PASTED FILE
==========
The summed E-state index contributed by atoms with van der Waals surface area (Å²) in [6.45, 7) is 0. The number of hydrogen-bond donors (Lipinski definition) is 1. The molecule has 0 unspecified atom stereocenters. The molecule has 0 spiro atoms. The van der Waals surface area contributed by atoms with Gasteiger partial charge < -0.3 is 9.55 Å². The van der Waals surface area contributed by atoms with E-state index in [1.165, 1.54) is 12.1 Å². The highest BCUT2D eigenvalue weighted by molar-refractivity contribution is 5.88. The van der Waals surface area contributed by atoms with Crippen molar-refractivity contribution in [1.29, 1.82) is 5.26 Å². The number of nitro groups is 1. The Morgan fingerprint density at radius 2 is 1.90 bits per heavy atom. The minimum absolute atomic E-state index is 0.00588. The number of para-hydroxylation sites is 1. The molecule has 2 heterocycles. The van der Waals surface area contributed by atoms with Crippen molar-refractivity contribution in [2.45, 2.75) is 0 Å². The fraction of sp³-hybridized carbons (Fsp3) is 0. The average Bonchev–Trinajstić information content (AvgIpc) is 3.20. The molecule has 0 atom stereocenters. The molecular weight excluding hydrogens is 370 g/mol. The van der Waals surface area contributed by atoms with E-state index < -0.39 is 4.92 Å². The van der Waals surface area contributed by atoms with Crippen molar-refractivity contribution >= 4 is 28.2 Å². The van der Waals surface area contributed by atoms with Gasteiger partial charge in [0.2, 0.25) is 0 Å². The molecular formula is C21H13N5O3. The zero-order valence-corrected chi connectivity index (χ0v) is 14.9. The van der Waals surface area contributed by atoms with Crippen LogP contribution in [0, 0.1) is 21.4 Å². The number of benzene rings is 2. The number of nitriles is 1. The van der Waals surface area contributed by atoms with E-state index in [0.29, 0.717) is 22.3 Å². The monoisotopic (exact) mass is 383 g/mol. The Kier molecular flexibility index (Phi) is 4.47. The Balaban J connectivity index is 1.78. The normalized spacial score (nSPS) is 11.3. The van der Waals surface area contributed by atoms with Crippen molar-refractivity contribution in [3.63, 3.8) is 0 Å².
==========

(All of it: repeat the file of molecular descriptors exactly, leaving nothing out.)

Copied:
The summed E-state index contributed by atoms with van der Waals surface area (Å²) in [6.45, 7) is 0. The number of hydrogen-bond donors (Lipinski definition) is 1. The molecule has 0 unspecified atom stereocenters. The molecule has 0 spiro atoms. The van der Waals surface area contributed by atoms with Gasteiger partial charge < -0.3 is 9.55 Å². The van der Waals surface area contributed by atoms with E-state index in [1.165, 1.54) is 12.1 Å². The highest BCUT2D eigenvalue weighted by molar-refractivity contribution is 5.88. The van der Waals surface area contributed by atoms with Crippen molar-refractivity contribution in [1.29, 1.82) is 5.26 Å². The number of nitro groups is 1. The Morgan fingerprint density at radius 2 is 1.90 bits per heavy atom. The minimum absolute atomic E-state index is 0.00588. The number of para-hydroxylation sites is 1. The molecule has 2 heterocycles. The van der Waals surface area contributed by atoms with Crippen molar-refractivity contribution in [2.45, 2.75) is 0 Å². The fraction of sp³-hybridized carbons (Fsp3) is 0. The average Bonchev–Trinajstić information content (AvgIpc) is 3.20. The molecule has 0 atom stereocenters. The molecular weight excluding hydrogens is 370 g/mol. The van der Waals surface area contributed by atoms with E-state index < -0.39 is 4.92 Å². The van der Waals surface area contributed by atoms with Crippen molar-refractivity contribution >= 4 is 28.2 Å². The van der Waals surface area contributed by atoms with Gasteiger partial charge in [0.2, 0.25) is 0 Å². The molecular formula is C21H13N5O3. The zero-order valence-corrected chi connectivity index (χ0v) is 14.9. The van der Waals surface area contributed by atoms with Crippen LogP contribution in [0, 0.1) is 21.4 Å². The number of benzene rings is 2. The number of nitriles is 1. The van der Waals surface area contributed by atoms with E-state index in [0.29, 0.717) is 22.3 Å². The monoisotopic (exact) mass is 383 g/mol. The Kier molecular flexibility index (Phi) is 4.47. The Balaban J connectivity index is 1.78. The normalized spacial score (nSPS) is 11.3. The van der Waals surface area contributed by atoms with Crippen molar-refractivity contribution in [3.63, 3.8) is 0 Å².